pksd1 wrote:I am currently on one the EVproject’s experimental rates from SDG&E. I think I pay something like $0.07/kWh at night. Now I am looking into adding solar panels to my house.
Will adding solar effect my experimental rates in some way ?
Are you looking to zero out your total usage (including the car) with your solar system, or just use the solar system to keep your home usage out of the higher tiers?
We are in the EV project and have a solar system which we sized in hopes of zeroing out our actual consumption, so we remained on a single meter on schedule DR (flat residential) for everything, because, as has been described, if we had the 2 meter setup we'd be paying anywhere from .07 to .14 super off peak for the car (more for any non-super-off-peak charging), and if our solar produced in excess of our non-car (ie the rest of the house) usage, we would only be paid back (via SB920) at about .04 per kWh. We'd be paying out of pocket even if we used no net electricity.
In the future, for example if we had a second EV and our total actual usage did exceed our production, we might be better off going to a TOU-based net metering schedule where we would get solar credits during peak hours and then charge our cars at off peak - we could in theory still have a close to zero bill (except for the mandatory connection charge of .17/day) while being a net consumer of some amount of electricity, but right now since we are just about at zero net actual consumption, no need, as they don't pay for excess TOU credits, only actual raw overproduction.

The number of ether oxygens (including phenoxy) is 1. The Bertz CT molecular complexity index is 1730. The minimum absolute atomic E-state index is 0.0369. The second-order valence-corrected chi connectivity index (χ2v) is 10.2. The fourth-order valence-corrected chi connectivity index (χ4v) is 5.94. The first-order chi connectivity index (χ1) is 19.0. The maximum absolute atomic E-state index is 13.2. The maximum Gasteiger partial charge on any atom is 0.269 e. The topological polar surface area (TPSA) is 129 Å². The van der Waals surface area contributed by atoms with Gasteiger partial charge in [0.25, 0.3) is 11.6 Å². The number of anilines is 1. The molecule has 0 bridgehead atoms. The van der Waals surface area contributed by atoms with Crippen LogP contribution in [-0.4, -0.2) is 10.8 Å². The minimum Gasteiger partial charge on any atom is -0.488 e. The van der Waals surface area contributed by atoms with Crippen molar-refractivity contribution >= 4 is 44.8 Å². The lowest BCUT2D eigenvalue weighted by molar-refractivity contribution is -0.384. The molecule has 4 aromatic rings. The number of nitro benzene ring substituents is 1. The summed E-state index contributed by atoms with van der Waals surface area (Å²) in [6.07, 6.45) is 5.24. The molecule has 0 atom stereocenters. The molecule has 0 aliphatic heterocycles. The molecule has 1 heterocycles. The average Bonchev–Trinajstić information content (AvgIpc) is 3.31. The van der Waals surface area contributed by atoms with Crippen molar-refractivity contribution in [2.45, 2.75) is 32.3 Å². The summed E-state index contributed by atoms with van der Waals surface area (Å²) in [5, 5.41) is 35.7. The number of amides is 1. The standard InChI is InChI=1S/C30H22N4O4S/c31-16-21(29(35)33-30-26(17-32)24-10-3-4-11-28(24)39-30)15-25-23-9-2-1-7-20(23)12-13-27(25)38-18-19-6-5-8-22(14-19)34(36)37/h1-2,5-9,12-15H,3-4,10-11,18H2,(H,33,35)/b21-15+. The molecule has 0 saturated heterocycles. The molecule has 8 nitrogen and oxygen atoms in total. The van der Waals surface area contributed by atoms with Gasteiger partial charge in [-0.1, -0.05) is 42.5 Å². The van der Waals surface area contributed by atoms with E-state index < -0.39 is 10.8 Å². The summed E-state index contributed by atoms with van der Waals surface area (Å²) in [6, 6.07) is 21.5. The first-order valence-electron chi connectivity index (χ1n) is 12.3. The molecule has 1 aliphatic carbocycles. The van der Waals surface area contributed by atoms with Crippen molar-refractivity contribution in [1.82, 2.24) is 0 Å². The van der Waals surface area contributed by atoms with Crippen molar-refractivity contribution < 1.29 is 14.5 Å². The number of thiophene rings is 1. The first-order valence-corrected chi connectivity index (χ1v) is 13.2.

Anyway - your best solution again depends on how big of a solar system you are going to get. If it's not going to actually produce MORE than you use for just your house, then the two meter solution may be your best configuration - keep the house on DR and use the solar to stay out of tier 2+, or maybe put the house on TOU, particularly if you don't use air conditioning during the day, and build up peak credits then use them at night (for the house), and leave the car on its own.
If you are going to get more solar than you can use for the house, that's when it gets trickier.